Additional Mission Director NRLM commended SHGs for taking such a unique initiative in the district.

“Rural mart to be run by female SHGs is the first step towards women empowerment in the district,” said Tanushree, SSP Shopian

Members of various SHGs from the district attended the event. Deputy General Manager NABARD Surinder Singh, District Development Manager NABARD Rouf Zargar, DPMs NRLM Uzma Mehraj and Irfan were also present on the occasion.

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Wood shortage, high prices due to Russia-Ukraine war affect timber business in Kashmir

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Wood Shortage high prices

Malik Nisar

Srinagar: Every summer Altaf Ahmad 35, a small timber trader from north Kashmir Baramulla district used to be busy with his timber business, but this year instead of attending to customers at his unit, Altaf spends his day playing cricket in his village outskirts. The war in far-off lands has affected his business badly.

The prices of KD Wood mostly imported from Russia and Ukraine have soared many times, while the supply had dwindled.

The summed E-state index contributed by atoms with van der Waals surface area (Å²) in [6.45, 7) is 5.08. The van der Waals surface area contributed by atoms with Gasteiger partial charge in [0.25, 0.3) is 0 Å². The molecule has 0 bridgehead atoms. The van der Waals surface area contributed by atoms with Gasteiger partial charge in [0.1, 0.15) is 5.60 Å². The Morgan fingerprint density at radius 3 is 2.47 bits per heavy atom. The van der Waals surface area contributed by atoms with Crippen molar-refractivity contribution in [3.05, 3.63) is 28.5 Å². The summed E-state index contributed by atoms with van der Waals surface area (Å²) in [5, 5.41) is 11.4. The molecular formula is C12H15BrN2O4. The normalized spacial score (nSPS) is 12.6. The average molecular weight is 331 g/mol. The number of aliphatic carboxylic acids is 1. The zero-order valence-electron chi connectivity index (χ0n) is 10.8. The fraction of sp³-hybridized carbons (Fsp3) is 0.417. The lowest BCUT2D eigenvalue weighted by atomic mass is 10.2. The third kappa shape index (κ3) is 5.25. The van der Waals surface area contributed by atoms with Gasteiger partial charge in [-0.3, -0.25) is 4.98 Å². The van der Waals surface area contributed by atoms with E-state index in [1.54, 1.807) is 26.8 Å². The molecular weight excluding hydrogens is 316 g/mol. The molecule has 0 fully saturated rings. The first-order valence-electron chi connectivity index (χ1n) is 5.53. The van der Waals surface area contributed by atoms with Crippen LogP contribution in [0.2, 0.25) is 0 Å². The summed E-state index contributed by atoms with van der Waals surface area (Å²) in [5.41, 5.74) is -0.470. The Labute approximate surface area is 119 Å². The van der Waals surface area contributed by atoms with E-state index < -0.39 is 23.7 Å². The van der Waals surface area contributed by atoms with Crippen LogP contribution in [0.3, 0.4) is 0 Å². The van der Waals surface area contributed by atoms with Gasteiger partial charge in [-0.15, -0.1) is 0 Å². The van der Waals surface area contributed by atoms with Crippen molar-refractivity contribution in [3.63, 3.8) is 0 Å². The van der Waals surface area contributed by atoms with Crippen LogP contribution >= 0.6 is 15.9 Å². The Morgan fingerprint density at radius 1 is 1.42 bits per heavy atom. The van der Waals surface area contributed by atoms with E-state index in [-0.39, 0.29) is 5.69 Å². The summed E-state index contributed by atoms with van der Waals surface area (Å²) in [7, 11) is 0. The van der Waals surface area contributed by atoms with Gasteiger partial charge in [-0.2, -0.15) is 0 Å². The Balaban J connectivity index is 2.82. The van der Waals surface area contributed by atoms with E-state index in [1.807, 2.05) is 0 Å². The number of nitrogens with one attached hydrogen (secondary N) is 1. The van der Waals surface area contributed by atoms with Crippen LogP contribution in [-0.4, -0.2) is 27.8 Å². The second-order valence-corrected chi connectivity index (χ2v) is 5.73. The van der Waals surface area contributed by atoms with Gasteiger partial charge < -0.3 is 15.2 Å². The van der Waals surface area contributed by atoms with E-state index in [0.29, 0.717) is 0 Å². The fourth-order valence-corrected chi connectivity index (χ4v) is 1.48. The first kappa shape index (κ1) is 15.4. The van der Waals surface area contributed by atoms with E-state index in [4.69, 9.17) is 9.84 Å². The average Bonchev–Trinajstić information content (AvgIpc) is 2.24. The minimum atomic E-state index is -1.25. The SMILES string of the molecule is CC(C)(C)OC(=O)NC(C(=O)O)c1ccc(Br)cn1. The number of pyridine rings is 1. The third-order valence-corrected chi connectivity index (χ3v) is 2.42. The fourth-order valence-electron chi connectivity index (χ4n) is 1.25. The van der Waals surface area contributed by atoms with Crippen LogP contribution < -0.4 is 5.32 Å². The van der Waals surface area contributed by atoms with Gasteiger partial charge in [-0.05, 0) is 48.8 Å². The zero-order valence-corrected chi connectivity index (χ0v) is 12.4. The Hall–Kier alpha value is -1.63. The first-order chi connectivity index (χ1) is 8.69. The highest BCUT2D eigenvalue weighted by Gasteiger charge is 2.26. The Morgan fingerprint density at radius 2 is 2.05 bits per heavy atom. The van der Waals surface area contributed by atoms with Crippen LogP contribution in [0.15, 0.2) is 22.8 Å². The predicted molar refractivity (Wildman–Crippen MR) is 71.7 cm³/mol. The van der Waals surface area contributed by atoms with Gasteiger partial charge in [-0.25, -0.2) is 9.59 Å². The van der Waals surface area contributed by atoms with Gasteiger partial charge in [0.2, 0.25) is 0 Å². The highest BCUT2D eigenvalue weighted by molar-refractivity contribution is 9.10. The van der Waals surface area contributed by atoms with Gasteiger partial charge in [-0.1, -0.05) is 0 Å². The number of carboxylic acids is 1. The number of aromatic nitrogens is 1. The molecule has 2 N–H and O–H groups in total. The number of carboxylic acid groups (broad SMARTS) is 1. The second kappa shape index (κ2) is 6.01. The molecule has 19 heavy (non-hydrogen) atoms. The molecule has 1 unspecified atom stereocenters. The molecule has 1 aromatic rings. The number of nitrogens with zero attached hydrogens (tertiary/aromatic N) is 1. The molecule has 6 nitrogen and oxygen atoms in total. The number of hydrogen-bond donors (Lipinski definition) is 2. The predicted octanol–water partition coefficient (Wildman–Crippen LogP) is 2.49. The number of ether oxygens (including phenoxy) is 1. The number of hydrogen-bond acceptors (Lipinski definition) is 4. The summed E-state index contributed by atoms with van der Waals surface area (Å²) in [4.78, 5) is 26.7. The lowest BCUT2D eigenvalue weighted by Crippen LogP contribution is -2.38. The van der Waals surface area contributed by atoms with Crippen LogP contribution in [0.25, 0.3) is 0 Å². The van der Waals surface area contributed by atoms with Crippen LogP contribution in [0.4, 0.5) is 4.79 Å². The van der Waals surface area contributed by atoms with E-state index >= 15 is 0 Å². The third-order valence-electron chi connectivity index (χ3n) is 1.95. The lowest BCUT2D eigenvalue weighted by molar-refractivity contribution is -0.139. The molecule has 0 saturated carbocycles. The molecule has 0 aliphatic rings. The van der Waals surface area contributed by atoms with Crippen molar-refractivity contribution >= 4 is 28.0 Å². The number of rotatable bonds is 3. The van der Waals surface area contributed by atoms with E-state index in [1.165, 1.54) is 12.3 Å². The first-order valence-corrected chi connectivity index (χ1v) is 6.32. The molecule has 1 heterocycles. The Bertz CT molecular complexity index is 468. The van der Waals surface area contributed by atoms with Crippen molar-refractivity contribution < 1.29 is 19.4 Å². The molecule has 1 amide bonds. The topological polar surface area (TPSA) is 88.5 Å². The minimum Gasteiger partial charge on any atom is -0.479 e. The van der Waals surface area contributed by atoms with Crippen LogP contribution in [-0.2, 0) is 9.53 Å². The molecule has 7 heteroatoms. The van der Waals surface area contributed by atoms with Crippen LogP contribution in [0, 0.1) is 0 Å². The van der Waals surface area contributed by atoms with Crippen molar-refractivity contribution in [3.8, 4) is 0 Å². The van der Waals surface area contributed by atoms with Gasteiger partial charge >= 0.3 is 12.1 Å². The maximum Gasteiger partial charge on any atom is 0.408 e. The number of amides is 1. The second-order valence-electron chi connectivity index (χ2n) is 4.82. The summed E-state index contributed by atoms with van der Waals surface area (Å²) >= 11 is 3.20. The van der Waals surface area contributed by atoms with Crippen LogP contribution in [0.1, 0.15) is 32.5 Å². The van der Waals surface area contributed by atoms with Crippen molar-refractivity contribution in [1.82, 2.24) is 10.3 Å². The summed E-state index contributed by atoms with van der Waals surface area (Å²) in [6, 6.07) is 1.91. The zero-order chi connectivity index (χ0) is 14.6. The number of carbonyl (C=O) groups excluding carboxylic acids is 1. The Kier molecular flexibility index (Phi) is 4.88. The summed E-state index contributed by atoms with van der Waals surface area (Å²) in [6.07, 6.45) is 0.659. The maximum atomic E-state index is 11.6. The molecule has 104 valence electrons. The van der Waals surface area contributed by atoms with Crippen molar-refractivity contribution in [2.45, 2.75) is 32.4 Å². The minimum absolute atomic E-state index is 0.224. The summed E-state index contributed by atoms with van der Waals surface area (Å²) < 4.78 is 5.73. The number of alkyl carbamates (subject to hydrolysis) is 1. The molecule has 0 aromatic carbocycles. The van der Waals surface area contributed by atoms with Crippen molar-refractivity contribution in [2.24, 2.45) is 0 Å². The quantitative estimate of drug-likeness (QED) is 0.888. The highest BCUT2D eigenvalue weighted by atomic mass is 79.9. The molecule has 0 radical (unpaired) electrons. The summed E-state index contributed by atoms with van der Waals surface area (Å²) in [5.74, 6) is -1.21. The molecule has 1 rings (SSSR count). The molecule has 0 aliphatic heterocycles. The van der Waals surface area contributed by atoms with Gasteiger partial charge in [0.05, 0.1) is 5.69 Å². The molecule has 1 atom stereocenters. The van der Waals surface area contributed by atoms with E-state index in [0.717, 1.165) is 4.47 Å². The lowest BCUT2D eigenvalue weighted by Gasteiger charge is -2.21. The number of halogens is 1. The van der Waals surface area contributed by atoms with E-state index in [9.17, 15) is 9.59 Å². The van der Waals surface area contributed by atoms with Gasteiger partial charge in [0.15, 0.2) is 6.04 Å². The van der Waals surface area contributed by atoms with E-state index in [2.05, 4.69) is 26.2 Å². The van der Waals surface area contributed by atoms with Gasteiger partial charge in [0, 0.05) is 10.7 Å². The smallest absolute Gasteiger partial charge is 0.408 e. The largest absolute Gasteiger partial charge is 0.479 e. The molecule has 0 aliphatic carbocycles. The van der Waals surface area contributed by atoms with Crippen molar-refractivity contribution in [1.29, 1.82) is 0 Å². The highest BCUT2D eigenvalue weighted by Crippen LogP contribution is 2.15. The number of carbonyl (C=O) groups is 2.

“The Russia-Ukraine war has badly hit our timber business in Kashmir. This is the construction season here, we were expecting our business will double as there was lockdown from the past two seasons because of Covid19, but due to the war we are on the verge of complete breakdown this season too,” said Altaf Ahmad.

Altaf believes that their business is at a halt not only because of less supply of timber but also due to the less demand due to price rises as customers are reluctant to purchase at higher rates.

“There is the increase of 20% to 50% in the rates that has abruptly brought down the demand because customers are unable to purchase on such higher rates. We used to earn a good profit, but are presently on destruction mode where survival seems very much difficult,” said Altaf

Russia is one of the highest timber suppliers in the world and ranks as the seventh biggest exporter of forest products worldwide, which accounts for 22% of the global trade. And it clearly shows that the global market will continuously impact as long the Russia-Ukraine war continues. A country like China, which is in support of Russia in the conflict, has also been affected by limited trade sanctions as it depends on the import of timber, logs, and wood chips even for their domestic use.

Halted construction work

For Sajad, who was planning to complete the pending works of his newly built house and get married next year, the Russia- Ukraine conflict has brought a tsunami of hopelessness because the sudden surge in the timber rates has halted his plans of construction work and marriage back home, he feels it is unbearable to bear all the expenses in such a tough situation where other commodities all already in the surge.